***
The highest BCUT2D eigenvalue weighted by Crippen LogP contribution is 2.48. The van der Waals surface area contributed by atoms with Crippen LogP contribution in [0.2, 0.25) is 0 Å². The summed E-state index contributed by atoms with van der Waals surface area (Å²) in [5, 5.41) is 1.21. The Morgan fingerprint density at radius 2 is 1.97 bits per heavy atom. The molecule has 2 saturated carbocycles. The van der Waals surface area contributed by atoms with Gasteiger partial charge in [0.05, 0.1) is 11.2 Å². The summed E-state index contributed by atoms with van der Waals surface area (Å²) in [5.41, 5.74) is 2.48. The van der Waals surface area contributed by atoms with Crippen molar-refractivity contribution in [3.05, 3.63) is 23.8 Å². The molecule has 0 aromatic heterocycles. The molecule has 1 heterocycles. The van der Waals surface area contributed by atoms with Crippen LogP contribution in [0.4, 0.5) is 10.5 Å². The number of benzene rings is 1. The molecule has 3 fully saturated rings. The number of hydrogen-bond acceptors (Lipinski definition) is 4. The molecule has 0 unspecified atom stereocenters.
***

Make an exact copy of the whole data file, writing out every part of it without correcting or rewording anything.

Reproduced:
The highest BCUT2D eigenvalue weighted by Crippen LogP contribution is 2.48. The van der Waals surface area contributed by atoms with Crippen LogP contribution in [0.2, 0.25) is 0 Å². The summed E-state index contributed by atoms with van der Waals surface area (Å²) in [5, 5.41) is 1.21. The Morgan fingerprint density at radius 2 is 1.97 bits per heavy atom. The molecule has 2 saturated carbocycles. The van der Waals surface area contributed by atoms with Gasteiger partial charge in [0.05, 0.1) is 11.2 Å². The summed E-state index contributed by atoms with van der Waals surface area (Å²) in [5.41, 5.74) is 2.48. The van der Waals surface area contributed by atoms with Crippen molar-refractivity contribution in [3.05, 3.63) is 23.8 Å². The molecule has 0 aromatic heterocycles. The molecule has 1 heterocycles. The van der Waals surface area contributed by atoms with Crippen LogP contribution in [0.4, 0.5) is 10.5 Å². The number of benzene rings is 1. The molecule has 3 fully saturated rings. The number of hydrogen-bond acceptors (Lipinski definition) is 4. The molecule has 0 unspecified atom stereocenters.